Among the disadvantages are limited economies of scale, higher overall cost share, more shared duties in management roles and potential cost share for mutual aid calls.
Both scenarios include a $175,000 contribution for capital/equipment and maintaining the current $281,000 budget for operating supplies, utilities and vehicle maintenance.
Janesville City Manager Mark Freitag told the commission that Janesville remains a community partner.
“We’re happy to dive into this and look into this with more detail to make sure certainly it works for the city of Janesville but also for the town and the city of Milton,” he said. “… We’re happy to continue the conversation if that’s what you want to do.”
Nelson said there are lots of ways costs could be split. He plans to present one method of cost sharing and what it will mean for all municipalities involved.
The commission will meet again at 7 p.m. July 30.
A joint meeting of the city and town of Milton is planned for August.
Catherine E. Larson
Dwight Eugene Murdy
Jonathan C. Myers
Thomas James Schaitel
Gerald “Gerry” Stoflet
John Henry Woodstock
David J. Zigler
Mail deliveries could be delayed by a day or more under cost-cutting efforts being imposed by the new postmaster general. The plan eliminates overtime for hundreds of thousands of postal workers and says employees must adopt a “different mindset” to ensure the Postal Service’s survival during the coronavirus pandemic.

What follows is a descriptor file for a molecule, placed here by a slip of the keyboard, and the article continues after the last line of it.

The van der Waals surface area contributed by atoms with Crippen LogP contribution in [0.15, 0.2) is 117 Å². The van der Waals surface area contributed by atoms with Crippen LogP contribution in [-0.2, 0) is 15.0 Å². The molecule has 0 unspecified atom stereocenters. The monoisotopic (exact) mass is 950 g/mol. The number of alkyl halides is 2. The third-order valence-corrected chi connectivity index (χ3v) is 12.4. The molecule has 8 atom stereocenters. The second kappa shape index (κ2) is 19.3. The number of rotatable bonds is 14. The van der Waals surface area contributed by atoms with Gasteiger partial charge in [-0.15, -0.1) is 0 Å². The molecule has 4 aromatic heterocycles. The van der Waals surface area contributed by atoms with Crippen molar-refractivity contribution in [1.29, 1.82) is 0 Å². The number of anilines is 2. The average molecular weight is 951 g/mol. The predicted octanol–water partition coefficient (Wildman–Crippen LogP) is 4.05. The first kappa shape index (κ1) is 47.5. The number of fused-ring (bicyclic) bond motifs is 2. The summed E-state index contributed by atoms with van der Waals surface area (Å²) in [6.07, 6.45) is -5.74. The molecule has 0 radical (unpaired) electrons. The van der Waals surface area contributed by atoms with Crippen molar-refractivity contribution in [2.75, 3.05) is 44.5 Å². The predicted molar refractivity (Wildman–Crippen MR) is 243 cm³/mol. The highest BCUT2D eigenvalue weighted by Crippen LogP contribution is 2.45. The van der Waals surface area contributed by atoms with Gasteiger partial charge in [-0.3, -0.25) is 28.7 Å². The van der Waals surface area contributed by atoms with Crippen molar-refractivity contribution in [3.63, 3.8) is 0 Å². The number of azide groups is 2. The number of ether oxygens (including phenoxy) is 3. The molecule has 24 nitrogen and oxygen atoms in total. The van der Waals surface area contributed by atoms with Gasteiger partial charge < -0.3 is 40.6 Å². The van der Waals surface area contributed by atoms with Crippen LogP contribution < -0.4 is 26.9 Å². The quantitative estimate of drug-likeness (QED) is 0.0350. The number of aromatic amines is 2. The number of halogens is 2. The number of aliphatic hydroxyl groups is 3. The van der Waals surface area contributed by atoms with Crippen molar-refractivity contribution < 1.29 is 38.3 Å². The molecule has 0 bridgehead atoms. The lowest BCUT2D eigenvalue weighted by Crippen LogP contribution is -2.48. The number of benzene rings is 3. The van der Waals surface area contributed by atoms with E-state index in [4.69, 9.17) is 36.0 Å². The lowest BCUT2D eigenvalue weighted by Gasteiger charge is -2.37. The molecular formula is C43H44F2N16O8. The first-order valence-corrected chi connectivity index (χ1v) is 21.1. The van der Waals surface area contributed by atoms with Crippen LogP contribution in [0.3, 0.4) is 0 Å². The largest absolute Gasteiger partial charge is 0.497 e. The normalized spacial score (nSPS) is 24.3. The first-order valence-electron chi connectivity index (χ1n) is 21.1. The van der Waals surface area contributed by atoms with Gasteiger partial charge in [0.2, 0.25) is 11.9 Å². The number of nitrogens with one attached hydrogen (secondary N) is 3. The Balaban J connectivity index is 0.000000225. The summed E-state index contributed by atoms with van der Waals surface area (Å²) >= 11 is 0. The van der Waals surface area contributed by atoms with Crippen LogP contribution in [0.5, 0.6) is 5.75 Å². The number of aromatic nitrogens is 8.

Late trips will no longer be authorized. If postal distribution centers are running late, “they will keep the mail for the next day,’’ Postal Service leaders say in a document obtained by The Associated Press. “One aspect of these changes that may be difficult for employees is that—temporarily—we may see mail left behind or mail on the workroom floor or docks,’’ another document says.
The changes come a month after Postmaster General Louis DeJoy, a major donor to President Donald Trump, took over the sprawling mail service. In a memo titled “PMG Expectations and Plan,’’ the agency said the changes are aimed at “making the USPS fundamentally solvent which we are not at this time.’’
The memo cites deep revenue losses from a decadelong decline in mail deliveries that has been exacerbated by the coronavirus pandemic and says an overdue “operational pivot” is needed to ensure the agency’s health and stability.
Postal Service officials, bracing for steep losses from the nationwide shutdown caused by the virus, have warned they will run out of money by the end of September without help from Congress. The service reported a $4.5 billion loss for the quarter ending in March before the full effects of the shutdown sank in.
Single-piece, first-class mail volume fell 15% to 20% week to week in April and May, agency leaders told Congress. Losses will increase by more than $22 billion over the next 18 months, they said.